Alexander Pope

Died aged 56

Alexander Pope (21 May 1688 O.S. – 30 May 1744) was an English poet, translator, and satirist of the Enlightenment era who is considered one of the most prominent English poets of the early 18th century. An exponent of Augustan literature, Pope is best known for his satirical and discursive poetry including The Rape of the Lock, The Dunciad, and An Essay on Criticism, and for his translation of Homer. After Shakespeare, Pope is the second-most quoted author in The Oxford Dictionary of Quotations, some of his verses having entered common parlance (e.g. "damning with faint praise" or "to err is human; to forgive, divine").

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Commemorated on 4 plaques

Alexander Pope 1688-1744 poet lived in this row Mawson's Buildings 1716-1719

Mawson Arms PH (formerly Mawson's Buildings), 110 Chiswick Lane South, Chiswick, W4 Hounslow, London, United Kingdom where they lived

In a house in this court Alexander Pope poet was born 1688

32 Lombard Street, EC3, London, United Kingdom where they was born (1688)

Pope's Seat The poet Alexander Pope visited Sherborne Castle in 1724 and was so impressed with the gardens that he wrote a long description of them. He particularly liked the shaded walk to the 'venerable broken walls' of the Old Castle by the river, the 'natural cascade, with never-ceasing murmurs' and the views of the 'glimmering waters'. Here there was a 'rustic seat of stone, flagged and rough, with two urns in the same rude taste upon pedestals on each side'. The present structure dates from the late eighteenth century and was probably designed by Henry Holland, who was paid £30 10s in 1778 for a 'covered bench in the garden'. In 1780 the estates accounts record the castle mason putting the finishing touches to the 'Alcove in the Grove'. The Digby family called it Pope's Seat in honour of the poet.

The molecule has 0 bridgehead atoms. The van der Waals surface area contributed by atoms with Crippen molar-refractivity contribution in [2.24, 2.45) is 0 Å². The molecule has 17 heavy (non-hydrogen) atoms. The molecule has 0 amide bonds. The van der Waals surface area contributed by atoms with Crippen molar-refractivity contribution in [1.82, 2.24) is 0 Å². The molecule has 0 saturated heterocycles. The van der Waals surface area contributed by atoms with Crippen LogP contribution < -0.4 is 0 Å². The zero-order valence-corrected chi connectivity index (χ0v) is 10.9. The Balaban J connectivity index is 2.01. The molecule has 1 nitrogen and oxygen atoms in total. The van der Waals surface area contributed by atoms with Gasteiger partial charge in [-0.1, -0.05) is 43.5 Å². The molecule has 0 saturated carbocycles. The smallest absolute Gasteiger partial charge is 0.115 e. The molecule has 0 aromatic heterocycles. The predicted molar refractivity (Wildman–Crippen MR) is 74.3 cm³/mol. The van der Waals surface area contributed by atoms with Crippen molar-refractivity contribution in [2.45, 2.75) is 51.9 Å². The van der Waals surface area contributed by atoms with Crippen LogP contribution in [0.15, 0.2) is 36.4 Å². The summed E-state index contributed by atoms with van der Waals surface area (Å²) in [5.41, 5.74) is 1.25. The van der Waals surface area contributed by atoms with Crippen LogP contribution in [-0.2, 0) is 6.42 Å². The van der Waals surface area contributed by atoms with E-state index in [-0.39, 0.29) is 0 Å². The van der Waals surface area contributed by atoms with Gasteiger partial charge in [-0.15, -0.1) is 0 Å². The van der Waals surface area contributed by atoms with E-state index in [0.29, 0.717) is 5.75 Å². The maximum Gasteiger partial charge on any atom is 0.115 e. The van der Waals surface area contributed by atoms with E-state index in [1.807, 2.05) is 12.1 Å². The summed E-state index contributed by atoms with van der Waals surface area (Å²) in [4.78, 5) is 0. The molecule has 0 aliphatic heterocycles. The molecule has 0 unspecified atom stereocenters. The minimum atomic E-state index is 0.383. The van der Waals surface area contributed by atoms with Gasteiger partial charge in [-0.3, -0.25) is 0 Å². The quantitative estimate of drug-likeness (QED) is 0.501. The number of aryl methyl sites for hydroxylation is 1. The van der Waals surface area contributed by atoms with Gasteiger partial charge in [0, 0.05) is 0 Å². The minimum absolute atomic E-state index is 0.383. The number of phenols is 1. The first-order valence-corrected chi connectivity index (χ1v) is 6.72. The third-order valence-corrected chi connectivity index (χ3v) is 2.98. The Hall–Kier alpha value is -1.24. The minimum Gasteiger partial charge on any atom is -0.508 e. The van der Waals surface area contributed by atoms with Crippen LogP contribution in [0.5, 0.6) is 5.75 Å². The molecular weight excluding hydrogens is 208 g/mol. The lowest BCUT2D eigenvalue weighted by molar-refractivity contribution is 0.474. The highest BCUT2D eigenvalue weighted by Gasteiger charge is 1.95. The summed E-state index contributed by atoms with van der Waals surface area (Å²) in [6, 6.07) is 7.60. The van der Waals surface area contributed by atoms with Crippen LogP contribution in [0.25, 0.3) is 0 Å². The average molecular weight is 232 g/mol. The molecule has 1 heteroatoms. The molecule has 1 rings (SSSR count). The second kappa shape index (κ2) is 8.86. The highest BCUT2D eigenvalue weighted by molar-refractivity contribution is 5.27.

Pope's Seat - Sherborne Castle & Lakeside Gardens, Sherborne, United Kingdom where they visited Sherborne Castle (1724)

The Site of the Toy Inn An ancient Hostelry of Note Built for Oliver Cromwell's Troops c, 1650 rebuilt c. 1700, demolished c. 1840, wherein Pope wrote the Rape of the Lock; the Duke of Clarence, afterwards William IV, formed & presided over his Toy Club; and Thomas Dunckerley founded the Masonic Lodge of Harmony 255 in 1785. The Lodge held here for 37 years, now erects this Tablet July 1933

Hampton Court Palace - Hampton Court Way, London, United Kingdom where they wrote